Volume 3 Supplement 1
Partitioning of respiratory mechanics after cardiac arrest and cardiopulmonary resuscitation
© Ruiz Ferron et al.; 2015
Published: 1 October 2015
Acute respiratory failure is a frequently complication after cardiac arrest. These patients need mechanical ventilation, however there is a scare information about the components of respiratory mechanics.
To evaluate the total respiratory system mechanics into the lung and chest wall mechanics using the esophageal balloon technique after chest compressions and artificial ventilation post-cardiac arrest.
The study was conducted in general intensive care of two tertiary hospitals. 15 patients were studied after hypothermia in clinically stable situation. During volume assist control mechanical ventilation, with constant flow. Esophageal pressure were measured using balloon catheter, positioned by gastric compression procedure. Airways pressure, respiratory flow and esophageal pressure were registered at 100 Hz, and posterior analysis was performed by Anadat® software. The passive respiratory mechanics analysis were measured without external PEEP and the other respiratory parameters of mechanical ventilation were unchanged. Multiple linear regression techniques were used to calculate respiratory mechanics and his components, without interruption of mechanical ventilation. Data are expressed as mean ± standard deviation and range.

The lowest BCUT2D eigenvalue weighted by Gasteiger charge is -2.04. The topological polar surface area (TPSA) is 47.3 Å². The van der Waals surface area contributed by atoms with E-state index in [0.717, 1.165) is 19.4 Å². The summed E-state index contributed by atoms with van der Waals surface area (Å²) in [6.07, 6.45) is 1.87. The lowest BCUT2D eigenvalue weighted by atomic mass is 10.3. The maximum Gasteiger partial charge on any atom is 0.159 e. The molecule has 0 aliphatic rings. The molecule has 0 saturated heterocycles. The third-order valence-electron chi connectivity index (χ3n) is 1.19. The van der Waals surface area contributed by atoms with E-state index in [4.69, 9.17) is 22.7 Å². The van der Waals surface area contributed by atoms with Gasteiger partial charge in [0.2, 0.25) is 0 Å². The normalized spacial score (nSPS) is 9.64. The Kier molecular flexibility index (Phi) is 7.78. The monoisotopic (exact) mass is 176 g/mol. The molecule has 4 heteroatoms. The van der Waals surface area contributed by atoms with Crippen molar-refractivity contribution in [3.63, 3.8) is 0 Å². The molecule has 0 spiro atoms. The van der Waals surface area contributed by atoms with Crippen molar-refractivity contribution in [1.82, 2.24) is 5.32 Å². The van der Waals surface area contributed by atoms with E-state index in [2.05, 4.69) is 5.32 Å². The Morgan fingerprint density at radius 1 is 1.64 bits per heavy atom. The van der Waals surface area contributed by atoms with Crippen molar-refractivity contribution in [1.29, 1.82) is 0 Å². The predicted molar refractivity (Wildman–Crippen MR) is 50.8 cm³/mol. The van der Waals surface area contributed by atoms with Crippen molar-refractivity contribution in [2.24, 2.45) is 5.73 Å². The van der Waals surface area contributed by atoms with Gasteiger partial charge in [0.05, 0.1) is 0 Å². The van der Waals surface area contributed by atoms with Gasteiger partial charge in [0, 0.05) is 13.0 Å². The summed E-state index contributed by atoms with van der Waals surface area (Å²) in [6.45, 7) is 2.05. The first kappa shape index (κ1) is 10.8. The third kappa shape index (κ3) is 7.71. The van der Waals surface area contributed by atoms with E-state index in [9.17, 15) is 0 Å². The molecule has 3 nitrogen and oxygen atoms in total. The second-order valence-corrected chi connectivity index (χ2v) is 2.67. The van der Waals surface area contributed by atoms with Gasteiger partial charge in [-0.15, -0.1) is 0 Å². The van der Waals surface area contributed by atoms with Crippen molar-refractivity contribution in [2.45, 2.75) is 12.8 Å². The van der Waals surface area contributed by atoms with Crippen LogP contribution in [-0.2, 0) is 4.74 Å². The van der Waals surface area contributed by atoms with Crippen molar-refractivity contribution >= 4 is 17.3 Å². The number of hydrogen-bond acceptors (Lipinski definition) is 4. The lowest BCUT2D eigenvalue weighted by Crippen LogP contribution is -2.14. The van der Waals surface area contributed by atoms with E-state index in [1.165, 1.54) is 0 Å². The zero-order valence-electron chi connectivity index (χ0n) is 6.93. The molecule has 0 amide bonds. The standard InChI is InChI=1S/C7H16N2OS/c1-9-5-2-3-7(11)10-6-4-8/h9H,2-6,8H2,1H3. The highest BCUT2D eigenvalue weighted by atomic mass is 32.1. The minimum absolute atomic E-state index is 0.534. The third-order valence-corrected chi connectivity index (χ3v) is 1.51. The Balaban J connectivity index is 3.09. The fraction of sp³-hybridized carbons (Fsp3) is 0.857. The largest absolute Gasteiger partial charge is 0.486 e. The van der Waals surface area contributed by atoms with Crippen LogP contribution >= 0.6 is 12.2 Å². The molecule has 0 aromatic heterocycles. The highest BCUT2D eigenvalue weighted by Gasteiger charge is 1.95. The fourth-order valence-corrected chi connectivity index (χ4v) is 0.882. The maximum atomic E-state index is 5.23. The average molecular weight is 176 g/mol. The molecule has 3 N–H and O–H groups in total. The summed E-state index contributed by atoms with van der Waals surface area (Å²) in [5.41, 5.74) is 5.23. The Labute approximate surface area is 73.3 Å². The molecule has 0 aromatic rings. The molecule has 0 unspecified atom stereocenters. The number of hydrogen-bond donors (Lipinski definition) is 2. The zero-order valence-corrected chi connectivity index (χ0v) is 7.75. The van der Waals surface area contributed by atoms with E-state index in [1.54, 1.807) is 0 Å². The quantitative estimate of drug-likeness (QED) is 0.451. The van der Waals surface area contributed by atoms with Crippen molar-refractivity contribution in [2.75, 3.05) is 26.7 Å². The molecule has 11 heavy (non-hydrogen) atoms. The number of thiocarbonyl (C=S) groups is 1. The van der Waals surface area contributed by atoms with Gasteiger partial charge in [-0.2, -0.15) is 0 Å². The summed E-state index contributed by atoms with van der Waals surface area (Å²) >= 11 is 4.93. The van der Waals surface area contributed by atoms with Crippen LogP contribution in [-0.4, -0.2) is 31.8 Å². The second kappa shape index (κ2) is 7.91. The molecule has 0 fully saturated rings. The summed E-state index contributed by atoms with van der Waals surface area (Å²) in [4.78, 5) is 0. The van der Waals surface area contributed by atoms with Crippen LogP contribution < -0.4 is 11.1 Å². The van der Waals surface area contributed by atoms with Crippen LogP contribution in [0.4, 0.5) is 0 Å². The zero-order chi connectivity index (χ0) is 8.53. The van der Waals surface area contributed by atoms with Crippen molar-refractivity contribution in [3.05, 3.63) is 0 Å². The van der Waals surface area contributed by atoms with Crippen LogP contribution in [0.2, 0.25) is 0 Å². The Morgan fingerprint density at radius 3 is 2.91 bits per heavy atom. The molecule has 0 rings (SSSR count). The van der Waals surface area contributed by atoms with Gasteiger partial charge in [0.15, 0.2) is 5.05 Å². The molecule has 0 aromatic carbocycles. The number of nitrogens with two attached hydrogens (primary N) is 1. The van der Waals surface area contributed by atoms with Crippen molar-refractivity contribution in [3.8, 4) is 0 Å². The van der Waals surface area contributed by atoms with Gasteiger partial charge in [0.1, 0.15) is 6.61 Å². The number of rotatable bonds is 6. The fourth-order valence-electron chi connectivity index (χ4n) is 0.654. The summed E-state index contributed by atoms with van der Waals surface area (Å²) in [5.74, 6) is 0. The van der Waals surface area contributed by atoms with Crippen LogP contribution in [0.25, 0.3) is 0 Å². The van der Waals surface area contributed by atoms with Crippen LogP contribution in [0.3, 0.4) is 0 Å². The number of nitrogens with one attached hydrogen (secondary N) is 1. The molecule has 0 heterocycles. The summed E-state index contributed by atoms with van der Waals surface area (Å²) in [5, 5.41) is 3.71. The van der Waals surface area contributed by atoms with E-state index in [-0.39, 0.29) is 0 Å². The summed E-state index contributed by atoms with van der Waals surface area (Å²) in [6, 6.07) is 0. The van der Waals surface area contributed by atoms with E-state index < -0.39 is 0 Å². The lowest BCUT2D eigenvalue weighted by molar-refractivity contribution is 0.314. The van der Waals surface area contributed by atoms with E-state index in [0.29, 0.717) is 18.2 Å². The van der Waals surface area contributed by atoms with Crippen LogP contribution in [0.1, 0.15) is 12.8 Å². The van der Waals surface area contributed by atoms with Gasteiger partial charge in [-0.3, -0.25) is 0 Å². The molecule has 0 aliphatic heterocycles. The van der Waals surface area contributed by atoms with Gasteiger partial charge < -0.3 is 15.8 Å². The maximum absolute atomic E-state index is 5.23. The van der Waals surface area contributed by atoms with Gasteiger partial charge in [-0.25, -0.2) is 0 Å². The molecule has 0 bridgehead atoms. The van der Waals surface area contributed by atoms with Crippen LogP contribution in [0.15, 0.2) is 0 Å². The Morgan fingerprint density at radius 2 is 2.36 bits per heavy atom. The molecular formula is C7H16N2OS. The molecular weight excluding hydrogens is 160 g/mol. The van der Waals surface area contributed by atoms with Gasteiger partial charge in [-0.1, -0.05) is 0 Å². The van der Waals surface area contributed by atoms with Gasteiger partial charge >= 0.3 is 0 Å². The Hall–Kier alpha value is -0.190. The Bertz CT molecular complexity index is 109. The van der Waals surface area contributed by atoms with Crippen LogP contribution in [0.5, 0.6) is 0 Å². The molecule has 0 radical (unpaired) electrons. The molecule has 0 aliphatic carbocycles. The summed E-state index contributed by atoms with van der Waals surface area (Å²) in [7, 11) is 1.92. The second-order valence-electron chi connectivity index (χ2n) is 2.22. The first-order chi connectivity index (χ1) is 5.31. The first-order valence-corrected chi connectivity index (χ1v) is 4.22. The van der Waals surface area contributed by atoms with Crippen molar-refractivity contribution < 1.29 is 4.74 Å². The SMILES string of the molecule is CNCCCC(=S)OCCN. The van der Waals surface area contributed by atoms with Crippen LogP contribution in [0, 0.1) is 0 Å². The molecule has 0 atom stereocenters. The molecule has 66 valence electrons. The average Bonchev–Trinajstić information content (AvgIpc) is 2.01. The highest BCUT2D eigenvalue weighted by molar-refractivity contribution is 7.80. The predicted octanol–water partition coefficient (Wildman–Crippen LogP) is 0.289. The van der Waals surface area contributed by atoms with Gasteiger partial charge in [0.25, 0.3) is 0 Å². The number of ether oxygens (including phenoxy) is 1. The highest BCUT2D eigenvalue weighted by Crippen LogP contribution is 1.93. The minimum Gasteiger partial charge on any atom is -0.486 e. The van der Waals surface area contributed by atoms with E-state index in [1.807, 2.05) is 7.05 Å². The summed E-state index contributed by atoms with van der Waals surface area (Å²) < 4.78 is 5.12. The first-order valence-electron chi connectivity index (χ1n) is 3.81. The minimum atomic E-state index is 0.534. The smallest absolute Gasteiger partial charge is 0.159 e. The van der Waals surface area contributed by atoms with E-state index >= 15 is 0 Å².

Ventilator parameters were: Vt 0,6 ± 0,1, V´I:0,64 ± 0,1L/s, TI:1,0 ± 0,3 s, Ttot:2,4 ± 0,5 s, RR:17 ± 4 bpm, Fi02:0,6 ± 0,2, PEEPe: 0 cmH2O. Respiratory system mechanics: Ers 34 ± 12 cmH2O/l, Rrs 15 ± 5 cmH2O/l/s, PEEPi 5 ± 0.7 cmH2O. Chest wall mechanics were, Ecw:10 ± 4 cmH2O/l, Rcw:0.7 ± 0.4 cmH2O/l/s. End esophageal espiratory pressure was 15 ± 5 (12-19 cmH2O). The mean fraction of Ecw to Ers was 32 ± 18 % (4 to 82 %).
Total respiratory system mechanics were abnormal after of chest compressions post-cardiac arrest, a reflection of alteration of lung mechanics. Chest wall compliance showed high variability, similar to other critically ill patients. Higher end espiratory esophageal pressure must be considered in presence of severe respiratory failure.
This article is published under license to BioMed Central Ltd. This is an Open Access article distributed under the terms of the Creative Commons Attribution License (http://creativecommons.org/licenses/by/4.0), which permits unrestricted use, distribution, and reproduction in any medium, provided the original work is properly cited.